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Sunday, June 10, 2012

NY Jets #61 - Part 4

I was dwelling on the significance of John Roman #61, who played at tackle for the Jets from 1976-82,  when I received a phone call from my mother. I didn't get to the phone in time; I should say that I usually don't answer my land line because it's usually a telemarketer, or rather I should say that it's usually a recording of a telemarketer because, apparently, selling something to someone these days doesn't even require an actual beating heart. My mother's message was:

What's wrong with you? Don't tell me you're not home watching this. How can you not watch the Mets' first no-hitter in their entire history!? Are you insane? Don't you know what's happening right now? Aren't you watching this?

Johann Santana's no-hitter came at the right time for the New York Mets, who are still above .500, a few games out of first place, and still using people's doubts and disparagement as fuel for the fire. It crashed and effectively ended the existence of a beloved blog devoted to the drought. For a franchise in need of good news, Santana delivered the news that no one ever thought would come, like a Buccaneer kickoff return, or a Saints Super Bowl victory.

The next day, I called Mom and spoke to Dad first, who told me that he had never seen Mom act the way she did. "She lost control," he said. "She became this other person. I think I've seen her like that when she's mad, sure, but this was when she was happy. I just couldn't get her to calm down. She was a maniac."


I remember her like that. I remember when the US beat the Soviets during the 1980 Winter Olympics - an event whose significance has been lost on generations of Americans who never had to grow up wondering if an international misunderstanding would someday result in the complete annihilation of the human species, or what it felt like to be outwitted by a bush league Iranian government that was groping its way toward an oppressive theocracy. Our nation was having one of its neurotic crises of identity. I don't remember the hockey game even being televised, but I do remember Frank Reynolds on ABC telling us that the US team had done it, and Mom went into an hysterical joy that scared me. I can only compare it only to a Gastineau sack dance for its fury and abandon. I explained to Dad that I had inherited this same kind of irrational, deeply emotional attachment to team and loyalty that sometimes culminated in such scenes.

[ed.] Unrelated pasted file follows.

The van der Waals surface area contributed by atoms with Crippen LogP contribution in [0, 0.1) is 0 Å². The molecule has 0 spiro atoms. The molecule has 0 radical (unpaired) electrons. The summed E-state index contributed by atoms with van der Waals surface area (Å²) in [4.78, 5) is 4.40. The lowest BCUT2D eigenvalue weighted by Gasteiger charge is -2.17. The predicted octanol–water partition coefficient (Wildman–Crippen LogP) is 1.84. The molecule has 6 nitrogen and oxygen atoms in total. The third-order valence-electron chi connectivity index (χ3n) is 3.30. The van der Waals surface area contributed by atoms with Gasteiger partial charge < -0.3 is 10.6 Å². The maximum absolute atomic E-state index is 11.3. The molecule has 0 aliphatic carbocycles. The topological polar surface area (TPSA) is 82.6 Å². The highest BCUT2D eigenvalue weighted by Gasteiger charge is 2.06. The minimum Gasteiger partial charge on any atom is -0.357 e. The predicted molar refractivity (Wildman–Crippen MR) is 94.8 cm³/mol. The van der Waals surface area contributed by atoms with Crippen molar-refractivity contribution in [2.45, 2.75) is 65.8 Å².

My wife can attest to that. There was the brief time, between Eric Barton's late hit on Drew Brees and Nate Kaeding's 40-yard miss in the first round of the 2005 NFL Playoffs, when I quit the Jets, a period of approximately 20 actual minutes. After Barton laid the hit, I hurled the remote control at the exposed brick of our apartment's living room. I'm not proud of that game. The remote was replaced, but I had forgotten the solemn truth that Lena Younger teaches her children - that the time to love someone is when their at their lowest, which, normally, with the Jets, I always do. Like a little boy, I locked myself in my bedroom and refused to come out, at least until my wife told me that the Chargers missed their overtime field goal. It was my first playoff game without beer, but that's not an excuse.

But when John Roman started, or when he stared from the sidelines when he wasn't starting, he did so during the first rush of hope and desire I felt for the team. It was a time that wove the team into the fabric of my life. The first stage of my fandom encompasses two of Roman's seasons - 1975-77, a time where the team went 9-33. The Jets' overall record for the remainder of his career was 38-38-1. As a number, the record during 1978-82 is representative of breaking even. The tie, of course, was a result of Pat Leahy's missed field goal in overtime against the Miami Dolphins in 1981. Had he made it, the Jets would have won the division.